Because of my sincere desire to avoid any possibility of infringement, I have undertaken at my own expense to obtain your client's trademark application file. That file shows the following:
I confess that I'm curious about the contents of that Fall 1996 issue. Given your evasion of my previous requests for a back issue of your client's magazine, I have tried to obtain a copy of it myself. Interestingly, it does not appear to be possible to buy the Fall 1996 issue of "Lies: The Truth About Washington D.C.," even by calling CTT directly. Nor does your client appear to have published the Spring 1997 issue, which should have been the next issue to appear. Other than the cover submitted to USPTO, I have been unable to find any evidence that your client is actually publishing the magazine.
So, in addition to the three facts you cited in your recent letter, there are some additional facts that a court would likely wish to consider:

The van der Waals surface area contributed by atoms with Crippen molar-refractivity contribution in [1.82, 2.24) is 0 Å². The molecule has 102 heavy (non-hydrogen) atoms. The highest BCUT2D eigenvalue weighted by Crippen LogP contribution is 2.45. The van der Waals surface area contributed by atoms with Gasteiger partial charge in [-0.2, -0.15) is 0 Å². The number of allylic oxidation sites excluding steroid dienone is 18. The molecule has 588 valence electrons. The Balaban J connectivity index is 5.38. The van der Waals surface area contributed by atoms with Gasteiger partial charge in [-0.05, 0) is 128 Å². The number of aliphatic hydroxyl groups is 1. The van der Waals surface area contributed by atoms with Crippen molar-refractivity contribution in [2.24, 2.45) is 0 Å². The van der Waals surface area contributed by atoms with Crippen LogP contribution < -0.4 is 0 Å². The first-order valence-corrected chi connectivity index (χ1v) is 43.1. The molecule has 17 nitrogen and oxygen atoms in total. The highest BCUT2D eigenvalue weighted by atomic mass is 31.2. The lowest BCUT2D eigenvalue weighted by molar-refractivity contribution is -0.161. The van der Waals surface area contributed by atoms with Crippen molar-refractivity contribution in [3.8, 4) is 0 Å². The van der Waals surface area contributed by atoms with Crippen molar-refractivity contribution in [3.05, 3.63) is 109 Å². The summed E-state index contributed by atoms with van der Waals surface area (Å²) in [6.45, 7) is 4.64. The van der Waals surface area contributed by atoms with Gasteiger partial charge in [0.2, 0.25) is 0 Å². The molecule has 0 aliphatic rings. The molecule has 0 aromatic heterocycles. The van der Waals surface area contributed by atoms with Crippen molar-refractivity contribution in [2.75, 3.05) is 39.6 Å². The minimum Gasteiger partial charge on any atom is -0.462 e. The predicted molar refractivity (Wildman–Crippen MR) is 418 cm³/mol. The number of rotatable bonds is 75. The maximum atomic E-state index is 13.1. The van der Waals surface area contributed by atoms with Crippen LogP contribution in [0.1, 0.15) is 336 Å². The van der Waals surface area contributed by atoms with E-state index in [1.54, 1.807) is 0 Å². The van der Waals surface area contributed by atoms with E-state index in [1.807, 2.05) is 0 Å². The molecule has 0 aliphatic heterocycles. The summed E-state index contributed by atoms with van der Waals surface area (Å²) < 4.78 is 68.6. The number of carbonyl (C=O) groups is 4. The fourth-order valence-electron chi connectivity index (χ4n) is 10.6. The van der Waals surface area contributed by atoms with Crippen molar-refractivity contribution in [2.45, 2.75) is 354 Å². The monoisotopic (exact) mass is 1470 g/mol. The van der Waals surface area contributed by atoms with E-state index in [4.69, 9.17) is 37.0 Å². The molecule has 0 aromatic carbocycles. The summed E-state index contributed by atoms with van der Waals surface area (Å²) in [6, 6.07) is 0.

For the sake of discussion, though, let us assume that your client's trademark registration for "LIES" will indeed be issued, and that your client will be able to support his claims of commercial use. Even in that case, you still have presented no evidence that there is any likelihood of confusion between your client's product and my Web site. I assert that there is, in fact, no likelihood of such confusion, and hence, no infringement. Among the facts supporting my position are these: